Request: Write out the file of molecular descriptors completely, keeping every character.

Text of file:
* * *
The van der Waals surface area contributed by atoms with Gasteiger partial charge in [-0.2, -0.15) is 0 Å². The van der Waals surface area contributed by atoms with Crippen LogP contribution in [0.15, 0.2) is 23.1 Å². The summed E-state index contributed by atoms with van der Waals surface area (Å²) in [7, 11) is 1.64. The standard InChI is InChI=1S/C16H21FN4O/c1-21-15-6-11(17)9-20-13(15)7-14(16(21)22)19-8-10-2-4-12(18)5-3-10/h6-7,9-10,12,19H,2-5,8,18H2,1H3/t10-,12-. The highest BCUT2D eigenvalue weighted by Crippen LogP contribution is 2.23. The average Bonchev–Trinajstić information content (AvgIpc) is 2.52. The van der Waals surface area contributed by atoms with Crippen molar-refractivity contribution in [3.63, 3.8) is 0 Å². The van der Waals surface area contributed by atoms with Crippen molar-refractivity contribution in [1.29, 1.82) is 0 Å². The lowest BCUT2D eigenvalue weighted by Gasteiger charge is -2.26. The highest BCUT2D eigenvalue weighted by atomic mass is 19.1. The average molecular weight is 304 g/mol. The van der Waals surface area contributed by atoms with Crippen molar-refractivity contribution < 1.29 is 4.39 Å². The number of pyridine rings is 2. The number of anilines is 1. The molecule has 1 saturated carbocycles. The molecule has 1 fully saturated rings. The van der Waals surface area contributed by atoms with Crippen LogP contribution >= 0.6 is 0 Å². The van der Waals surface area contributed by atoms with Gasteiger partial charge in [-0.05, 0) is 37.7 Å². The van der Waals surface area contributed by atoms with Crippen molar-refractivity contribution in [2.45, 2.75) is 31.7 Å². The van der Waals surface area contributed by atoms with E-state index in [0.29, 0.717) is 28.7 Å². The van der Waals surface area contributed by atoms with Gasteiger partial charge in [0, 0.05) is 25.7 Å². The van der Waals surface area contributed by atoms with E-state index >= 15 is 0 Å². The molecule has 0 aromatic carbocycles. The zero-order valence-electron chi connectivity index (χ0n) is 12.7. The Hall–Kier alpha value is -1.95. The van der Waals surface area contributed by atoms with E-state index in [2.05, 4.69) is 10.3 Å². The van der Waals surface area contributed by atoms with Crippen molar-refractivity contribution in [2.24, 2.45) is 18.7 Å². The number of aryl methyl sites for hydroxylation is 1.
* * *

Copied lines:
The van der Waals surface area contributed by atoms with Gasteiger partial charge in [-0.2, -0.15) is 0 Å². The van der Waals surface area contributed by atoms with Crippen LogP contribution in [0.15, 0.2) is 23.1 Å². The summed E-state index contributed by atoms with van der Waals surface area (Å²) in [7, 11) is 1.64. The standard InChI is InChI=1S/C16H21FN4O/c1-21-15-6-11(17)9-20-13(15)7-14(16(21)22)19-8-10-2-4-12(18)5-3-10/h6-7,9-10,12,19H,2-5,8,18H2,1H3/t10-,12-. The highest BCUT2D eigenvalue weighted by Crippen LogP contribution is 2.23. The average Bonchev–Trinajstić information content (AvgIpc) is 2.52. The van der Waals surface area contributed by atoms with Crippen molar-refractivity contribution in [3.63, 3.8) is 0 Å². The van der Waals surface area contributed by atoms with Crippen molar-refractivity contribution in [1.29, 1.82) is 0 Å². The lowest BCUT2D eigenvalue weighted by Gasteiger charge is -2.26. The highest BCUT2D eigenvalue weighted by atomic mass is 19.1. The average molecular weight is 304 g/mol. The van der Waals surface area contributed by atoms with Crippen molar-refractivity contribution < 1.29 is 4.39 Å². The number of pyridine rings is 2. The number of anilines is 1. The molecule has 1 saturated carbocycles. The molecule has 1 fully saturated rings. The van der Waals surface area contributed by atoms with Crippen LogP contribution >= 0.6 is 0 Å². The van der Waals surface area contributed by atoms with Gasteiger partial charge in [-0.05, 0) is 37.7 Å². The van der Waals surface area contributed by atoms with Crippen molar-refractivity contribution in [2.45, 2.75) is 31.7 Å². The van der Waals surface area contributed by atoms with E-state index in [0.29, 0.717) is 28.7 Å². The van der Waals surface area contributed by atoms with Gasteiger partial charge in [0, 0.05) is 25.7 Å². The van der Waals surface area contributed by atoms with E-state index >= 15 is 0 Å². The molecule has 0 aromatic carbocycles. The zero-order valence-electron chi connectivity index (χ0n) is 12.7. The Hall–Kier alpha value is -1.95. The van der Waals surface area contributed by atoms with E-state index in [2.05, 4.69) is 10.3 Å². The van der Waals surface area contributed by atoms with Crippen molar-refractivity contribution in [2.24, 2.45) is 18.7 Å². The number of aryl methyl sites for hydroxylation is 1.